Does Flossing Have Any Effect on Cardiovascular Health?

When it comes to keeping your overall health in good working order, flossing is just as important as getting exercise and eating right. But, does it actually have any direct correlation with your cardiovascular health? Some might say yes; however, as NPR pointed out in an article that examined this very topic, there may be more than meets the eye if you’re trying to determine how your flossing habits affect your heart.

The Connection Between Flossing and Good Health

Flossing is just one of the many things healthy people do when they’re getting their bodies ready to face the day (or night). While it’s true that flossing does help remove the plaque buildup that can eventually lead to gum disease and other health problems, its association with heart disease prevention is just that—an association.

In reality, the correlation between increased heart disease and a lack of flossing is likely contributed to other factors, including the fact that people who don’t take care of their teeth may also be neglecting other aspects of their health, as well. Conversely, people who brush and floss regularly and see their dentists at least twice a year for regular cleanings are also more likely to pay attention to other health factors that can keep their hearts, minds, and bodies happy and healthy, such as seeing their doctors regularly, working out, and avoiding vices.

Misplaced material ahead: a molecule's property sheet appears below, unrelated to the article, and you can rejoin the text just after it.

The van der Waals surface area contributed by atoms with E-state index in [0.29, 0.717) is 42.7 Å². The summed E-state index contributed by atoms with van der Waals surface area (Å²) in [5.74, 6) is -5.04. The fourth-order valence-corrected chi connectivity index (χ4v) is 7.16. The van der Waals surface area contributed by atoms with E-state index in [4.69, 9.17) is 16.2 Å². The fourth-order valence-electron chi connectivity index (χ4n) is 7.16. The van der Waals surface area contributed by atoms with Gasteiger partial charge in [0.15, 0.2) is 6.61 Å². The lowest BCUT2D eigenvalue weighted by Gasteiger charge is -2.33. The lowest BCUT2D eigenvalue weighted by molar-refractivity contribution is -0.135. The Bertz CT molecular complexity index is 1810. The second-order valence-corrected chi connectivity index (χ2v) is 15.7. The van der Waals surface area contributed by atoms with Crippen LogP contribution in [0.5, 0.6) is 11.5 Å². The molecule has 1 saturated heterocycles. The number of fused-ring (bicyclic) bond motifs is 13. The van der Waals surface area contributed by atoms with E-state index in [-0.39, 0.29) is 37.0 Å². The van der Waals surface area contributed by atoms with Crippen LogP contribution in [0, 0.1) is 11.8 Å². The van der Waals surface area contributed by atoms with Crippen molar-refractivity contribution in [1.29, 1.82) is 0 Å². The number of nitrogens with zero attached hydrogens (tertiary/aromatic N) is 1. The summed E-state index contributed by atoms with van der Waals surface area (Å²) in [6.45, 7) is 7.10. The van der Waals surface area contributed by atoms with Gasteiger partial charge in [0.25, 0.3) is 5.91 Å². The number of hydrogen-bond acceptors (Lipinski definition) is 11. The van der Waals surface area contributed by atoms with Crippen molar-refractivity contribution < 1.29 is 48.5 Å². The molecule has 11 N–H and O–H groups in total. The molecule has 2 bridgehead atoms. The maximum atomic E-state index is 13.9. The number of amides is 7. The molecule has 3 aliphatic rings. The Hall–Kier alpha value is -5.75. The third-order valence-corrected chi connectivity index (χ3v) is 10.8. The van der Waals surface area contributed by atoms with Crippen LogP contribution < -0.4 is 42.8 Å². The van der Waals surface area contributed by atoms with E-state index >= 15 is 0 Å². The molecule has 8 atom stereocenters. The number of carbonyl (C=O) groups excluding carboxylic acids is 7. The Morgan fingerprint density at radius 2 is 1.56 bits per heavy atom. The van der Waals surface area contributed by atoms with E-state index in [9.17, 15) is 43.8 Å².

The Myth Behind Poor Oral Health and Heart Disease Connections

Time and time again, articles have reported that people who have poor oral health also have higher risks of cardiovascular issues such as heart attack or stroke. Theories related to this include:

  • Bacteria traveling from diseased gums into the bloodstream getting stuck in the heart;
  • The body’s immune system response to inflammation setting off a cascade of vascular damage throughout the heart and brain;
  • Poor access to oral health also contributing to limited access to heart health, as well.

In the end, it appears that, while there may be a connection (coincidental or not) to people who have gum disease also being at a higher risk for developing heart issues, flossing is not the answer to preventing cardiovascular problems. Rather, avoiding negative behaviors like smoking and seeing your doctor regularly are far more prescribed methods to positive heart and oral health.

If you’re looking for the dentist Montreal residents trust with their smiles, you’ve come to the right place. Schedule an initial appointment with Dr. Retter and his team at Retter Dental Care today!